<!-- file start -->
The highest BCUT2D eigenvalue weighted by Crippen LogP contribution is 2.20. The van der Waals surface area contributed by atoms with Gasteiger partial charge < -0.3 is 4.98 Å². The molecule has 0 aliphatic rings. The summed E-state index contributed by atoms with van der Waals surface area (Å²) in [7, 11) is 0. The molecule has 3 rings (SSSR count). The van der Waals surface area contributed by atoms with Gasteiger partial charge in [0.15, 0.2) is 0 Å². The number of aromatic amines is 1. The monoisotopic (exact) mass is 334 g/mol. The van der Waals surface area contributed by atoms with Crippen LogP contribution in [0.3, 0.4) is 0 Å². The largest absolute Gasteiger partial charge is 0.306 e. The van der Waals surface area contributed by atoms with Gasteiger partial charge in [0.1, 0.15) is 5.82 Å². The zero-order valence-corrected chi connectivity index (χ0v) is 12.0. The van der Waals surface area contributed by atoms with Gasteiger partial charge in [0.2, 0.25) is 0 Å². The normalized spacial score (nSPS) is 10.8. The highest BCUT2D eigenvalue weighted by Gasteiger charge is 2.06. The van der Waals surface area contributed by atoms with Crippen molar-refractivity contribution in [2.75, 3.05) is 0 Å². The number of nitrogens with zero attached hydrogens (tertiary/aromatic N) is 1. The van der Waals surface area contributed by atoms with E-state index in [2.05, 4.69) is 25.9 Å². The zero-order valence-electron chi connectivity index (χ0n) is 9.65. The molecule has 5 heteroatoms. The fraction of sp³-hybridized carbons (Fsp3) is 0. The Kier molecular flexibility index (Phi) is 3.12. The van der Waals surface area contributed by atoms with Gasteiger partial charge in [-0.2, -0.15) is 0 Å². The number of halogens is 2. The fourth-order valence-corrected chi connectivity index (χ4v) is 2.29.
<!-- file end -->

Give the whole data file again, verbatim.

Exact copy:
The highest BCUT2D eigenvalue weighted by Crippen LogP contribution is 2.20. The van der Waals surface area contributed by atoms with Gasteiger partial charge < -0.3 is 4.98 Å². The molecule has 0 aliphatic rings. The summed E-state index contributed by atoms with van der Waals surface area (Å²) in [7, 11) is 0. The molecule has 3 rings (SSSR count). The van der Waals surface area contributed by atoms with Gasteiger partial charge in [0.15, 0.2) is 0 Å². The number of aromatic amines is 1. The monoisotopic (exact) mass is 334 g/mol. The van der Waals surface area contributed by atoms with Crippen LogP contribution in [0.3, 0.4) is 0 Å². The largest absolute Gasteiger partial charge is 0.306 e. The van der Waals surface area contributed by atoms with Gasteiger partial charge in [0.1, 0.15) is 5.82 Å². The zero-order valence-corrected chi connectivity index (χ0v) is 12.0. The van der Waals surface area contributed by atoms with Gasteiger partial charge in [0.2, 0.25) is 0 Å². The normalized spacial score (nSPS) is 10.8. The highest BCUT2D eigenvalue weighted by Gasteiger charge is 2.06. The van der Waals surface area contributed by atoms with Crippen molar-refractivity contribution in [2.75, 3.05) is 0 Å². The number of nitrogens with zero attached hydrogens (tertiary/aromatic N) is 1. The van der Waals surface area contributed by atoms with E-state index in [2.05, 4.69) is 25.9 Å². The zero-order valence-electron chi connectivity index (χ0n) is 9.65. The molecule has 5 heteroatoms. The fraction of sp³-hybridized carbons (Fsp3) is 0. The Kier molecular flexibility index (Phi) is 3.12. The van der Waals surface area contributed by atoms with Gasteiger partial charge in [-0.2, -0.15) is 0 Å². The number of halogens is 2. The fourth-order valence-corrected chi connectivity index (χ4v) is 2.29.